We’re excited to share with you the first single from Dr. Guy’s Musiqology’s The Colored Waiting Room project. The song “Stolen Moments” evokes the ideas of enticement, desire and fulfillment. It musically frames those private and pleasurable stolen moments that might grow from innocent enough beginnings: a simple phone call, the curious intensity of a passing glance, the something in an acquaintance’s tone of voice that all suggests promise.
Poet and writer Honoree Jeffers has written a meditation on this idea from a woman’s perspective. Check it out—then stream or download an mp3 to hear and enjoy vocalist Denise King’s sultry and subtle vibe! To do this you must visit the project’s new home which launches today: www.thecoloredwaitingroom.com.! Stay tuned to find out how you can participate and join us in the Colored Waiting Room with your own contributions.
This project has quickly grown in exciting directions as other artists and writers join in with their own thoughts and reflections about the ideas driving The Colored Waiting Room. Mark Anthony Neal, a leading and innovative scholar (and not to mention social media maverick who hosts the groundbreaking internet TV show Left of Black) in the black cultural studies tradition, has written some powerful liner notes for the CD, which will drop in a couple of weeks. He recalls a personal experience of traveling from New York to the Deep South with his father. Along the way, he achieves what he does so well—getting us to understand why and how music matters to us. It’s a moving piece of work that you can preview here.
We’ve Been Here Before: Notes on The Colored Waiting Room
Mark Anthony Neal
I love trains. In another life, I might have been a Pullman porter or a big band musician, who had the opportunity to travel the country, albeit in segregated coach cars like the one Homer A. Plessy helped transform into the legal precedent that we were forced to live with for more than half-a-century—a move that created the conditions for what was called the Chitlin’ Circuit.
One of my most precious childhood memories is of traveling back down South to my father’s home state of Georgia. This was 1970. My family rode the old Pennsylvania Central line a year before the government-subsidized Amtrak began service. I was literally a child of the Civil Rights Movement and oblivious about segregation and colored waiting rooms. This was a brave new world for my parents, who both had vivid memories of colored waiting rooms and colored coach cars. I suspect that part of the interest in the trip for them was to see just how things might have changed.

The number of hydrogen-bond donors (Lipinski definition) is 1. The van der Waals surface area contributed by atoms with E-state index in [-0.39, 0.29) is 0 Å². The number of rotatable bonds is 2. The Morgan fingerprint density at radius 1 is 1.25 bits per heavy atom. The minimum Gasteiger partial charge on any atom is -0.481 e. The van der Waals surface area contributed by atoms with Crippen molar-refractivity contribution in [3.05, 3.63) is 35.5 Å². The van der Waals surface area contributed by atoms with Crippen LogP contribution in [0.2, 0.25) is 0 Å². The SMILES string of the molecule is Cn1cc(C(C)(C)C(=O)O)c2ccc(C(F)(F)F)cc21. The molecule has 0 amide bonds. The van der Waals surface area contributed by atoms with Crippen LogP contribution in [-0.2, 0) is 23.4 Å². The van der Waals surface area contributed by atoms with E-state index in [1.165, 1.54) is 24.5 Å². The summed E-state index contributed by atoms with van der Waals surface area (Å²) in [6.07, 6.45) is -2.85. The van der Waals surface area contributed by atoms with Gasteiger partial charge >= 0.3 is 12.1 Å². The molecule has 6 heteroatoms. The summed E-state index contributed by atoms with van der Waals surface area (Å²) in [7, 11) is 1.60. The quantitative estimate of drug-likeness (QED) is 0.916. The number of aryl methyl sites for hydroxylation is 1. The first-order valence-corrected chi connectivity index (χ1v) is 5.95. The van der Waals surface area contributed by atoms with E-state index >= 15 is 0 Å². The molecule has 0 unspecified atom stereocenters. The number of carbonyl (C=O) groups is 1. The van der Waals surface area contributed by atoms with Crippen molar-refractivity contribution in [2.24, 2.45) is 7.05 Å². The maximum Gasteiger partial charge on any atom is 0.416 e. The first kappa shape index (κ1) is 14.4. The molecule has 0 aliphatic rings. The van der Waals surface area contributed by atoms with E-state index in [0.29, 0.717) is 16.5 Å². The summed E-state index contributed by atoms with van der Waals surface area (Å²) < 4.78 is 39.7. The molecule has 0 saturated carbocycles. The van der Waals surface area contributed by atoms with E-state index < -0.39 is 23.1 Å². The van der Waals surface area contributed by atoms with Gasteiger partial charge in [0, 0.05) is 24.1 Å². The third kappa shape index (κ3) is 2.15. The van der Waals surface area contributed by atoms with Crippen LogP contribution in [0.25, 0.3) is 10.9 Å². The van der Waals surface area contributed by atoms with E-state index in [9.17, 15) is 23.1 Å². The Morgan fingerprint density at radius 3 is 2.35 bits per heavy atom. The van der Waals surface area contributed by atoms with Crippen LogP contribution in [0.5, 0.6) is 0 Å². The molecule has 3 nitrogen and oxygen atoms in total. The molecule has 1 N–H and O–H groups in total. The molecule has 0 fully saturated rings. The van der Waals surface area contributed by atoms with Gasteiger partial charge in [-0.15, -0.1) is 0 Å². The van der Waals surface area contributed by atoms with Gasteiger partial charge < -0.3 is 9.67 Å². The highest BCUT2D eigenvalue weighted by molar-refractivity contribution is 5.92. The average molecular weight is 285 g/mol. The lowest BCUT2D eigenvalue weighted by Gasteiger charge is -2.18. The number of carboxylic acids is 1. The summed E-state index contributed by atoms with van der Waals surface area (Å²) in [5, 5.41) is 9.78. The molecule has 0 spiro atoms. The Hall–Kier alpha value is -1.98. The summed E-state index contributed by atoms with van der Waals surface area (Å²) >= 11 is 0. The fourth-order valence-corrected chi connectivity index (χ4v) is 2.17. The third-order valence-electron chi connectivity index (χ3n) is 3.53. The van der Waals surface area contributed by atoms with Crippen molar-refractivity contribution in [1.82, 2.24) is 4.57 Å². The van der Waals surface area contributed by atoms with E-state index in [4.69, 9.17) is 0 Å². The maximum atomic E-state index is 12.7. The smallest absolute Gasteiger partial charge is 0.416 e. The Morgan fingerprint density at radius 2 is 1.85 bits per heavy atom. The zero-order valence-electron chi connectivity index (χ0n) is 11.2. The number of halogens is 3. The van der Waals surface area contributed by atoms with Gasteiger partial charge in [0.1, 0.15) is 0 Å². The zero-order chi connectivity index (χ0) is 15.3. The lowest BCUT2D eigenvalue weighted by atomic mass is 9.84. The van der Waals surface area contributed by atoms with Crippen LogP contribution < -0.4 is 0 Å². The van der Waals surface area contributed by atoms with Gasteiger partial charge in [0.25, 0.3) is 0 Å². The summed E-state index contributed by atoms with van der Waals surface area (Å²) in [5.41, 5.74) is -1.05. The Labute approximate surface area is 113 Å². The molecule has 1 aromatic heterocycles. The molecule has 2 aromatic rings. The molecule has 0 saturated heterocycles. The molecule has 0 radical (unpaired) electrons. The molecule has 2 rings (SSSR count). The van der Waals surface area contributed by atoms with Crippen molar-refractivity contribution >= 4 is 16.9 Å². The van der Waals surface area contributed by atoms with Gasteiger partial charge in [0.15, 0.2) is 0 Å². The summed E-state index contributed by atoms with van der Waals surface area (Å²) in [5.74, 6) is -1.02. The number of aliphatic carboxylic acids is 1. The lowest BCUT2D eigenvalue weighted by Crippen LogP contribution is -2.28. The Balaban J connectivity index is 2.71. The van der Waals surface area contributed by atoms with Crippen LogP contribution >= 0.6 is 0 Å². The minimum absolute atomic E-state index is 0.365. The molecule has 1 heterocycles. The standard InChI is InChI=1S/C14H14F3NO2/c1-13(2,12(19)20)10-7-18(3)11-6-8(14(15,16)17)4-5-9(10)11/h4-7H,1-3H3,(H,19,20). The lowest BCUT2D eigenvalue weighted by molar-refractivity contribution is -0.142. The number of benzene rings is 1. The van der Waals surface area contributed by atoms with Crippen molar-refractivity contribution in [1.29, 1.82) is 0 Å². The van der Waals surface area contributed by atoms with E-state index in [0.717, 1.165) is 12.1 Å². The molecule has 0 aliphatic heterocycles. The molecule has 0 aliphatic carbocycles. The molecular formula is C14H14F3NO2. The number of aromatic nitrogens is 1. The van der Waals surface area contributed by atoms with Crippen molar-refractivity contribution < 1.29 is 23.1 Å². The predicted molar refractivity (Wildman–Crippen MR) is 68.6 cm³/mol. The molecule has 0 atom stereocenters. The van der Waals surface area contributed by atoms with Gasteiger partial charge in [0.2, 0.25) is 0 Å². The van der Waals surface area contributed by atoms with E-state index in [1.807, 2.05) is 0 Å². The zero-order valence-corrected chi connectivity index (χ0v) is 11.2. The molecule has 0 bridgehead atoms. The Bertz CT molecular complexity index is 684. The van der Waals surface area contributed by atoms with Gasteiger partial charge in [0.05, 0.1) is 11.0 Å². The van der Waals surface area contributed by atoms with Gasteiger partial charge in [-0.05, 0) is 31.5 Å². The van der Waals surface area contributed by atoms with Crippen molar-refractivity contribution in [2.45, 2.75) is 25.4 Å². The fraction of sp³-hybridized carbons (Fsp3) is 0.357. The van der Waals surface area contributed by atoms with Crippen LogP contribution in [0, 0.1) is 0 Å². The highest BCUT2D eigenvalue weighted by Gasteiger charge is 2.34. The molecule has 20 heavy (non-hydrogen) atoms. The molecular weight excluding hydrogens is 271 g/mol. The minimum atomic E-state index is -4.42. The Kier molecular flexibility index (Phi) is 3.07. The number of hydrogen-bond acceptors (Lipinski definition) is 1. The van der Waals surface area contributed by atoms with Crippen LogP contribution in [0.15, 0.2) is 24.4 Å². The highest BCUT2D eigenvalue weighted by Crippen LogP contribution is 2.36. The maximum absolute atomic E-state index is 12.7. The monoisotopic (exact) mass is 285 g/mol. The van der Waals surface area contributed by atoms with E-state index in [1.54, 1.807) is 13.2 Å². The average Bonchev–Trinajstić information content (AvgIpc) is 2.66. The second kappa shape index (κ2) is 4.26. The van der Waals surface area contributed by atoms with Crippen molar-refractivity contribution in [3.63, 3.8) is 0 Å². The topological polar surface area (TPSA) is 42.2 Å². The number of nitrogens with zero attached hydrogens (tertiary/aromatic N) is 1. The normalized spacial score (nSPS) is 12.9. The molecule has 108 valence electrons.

At four, I was not that much attuned to my father’s gestures. But looking back some forty years later, I imagine it was quite a different experience for him as he had migrated to New York City only a decade earlier. Indeed, this was one of my father’s first trips back to Georgia, and save for his father’s death two years later, it would be his last time to visit the South. I recall this time so many decades later because it was the only trip I ever took with my father to the South; I’ve spent much of the past few years since his death wishing I had had that opportunity to return with him to the land that birthed him.
As Guthrie Ramsey well understands, those colored waiting rooms, that necessary evil of interstate travel for far too many Black folks in the years before desegregation, were a source of shame, frustration, pain and trauma. Yet as a broad metaphor for the private life of Blackness—a Blackness underneath the veil, underground and behind closed doors—it still gives us the tools and the resources to dream a world that some (including ourselves) once tried to deny us and others. Some still try to get us to forget. Community. Family.
And it is in this will to forget that The Colored Waiting Room Presents Dr. Guy’s Musiqology stands its ground: in this remembering of remembering, this remembering of the forgetting, this remembering of the dreams, too countless to really remember, but that gets evoked with every bent note, every soulful gesture, every moan half-past the minute of midnight. A seamless travel, buttressed by clickety-clack of those trains, through a history of our emotions, where terms like Soul, Jazz, Classical, Neo-Soul, Hip-Hop and R&B, are really just names on a page, woefully inadequate to describe the that that we feel.
This breathlessness of Blackness where the stank air of the status quo and the suffocating stench of “all deliberate speed” gets transformed to give us the air of life, liberty and the pursuit of justice. This is what freedom sounds like. This is what freedom smells like. This is what freedom feels like. A freedom that Little London, Guthrie’s granddaughter, intuitively understands is hers, as it was her mother’s and her grandfather’s. Yes, we’ve been here before.
For other liner notes and information on the project click here. Stay tuned for news about more collaborations and information about the project!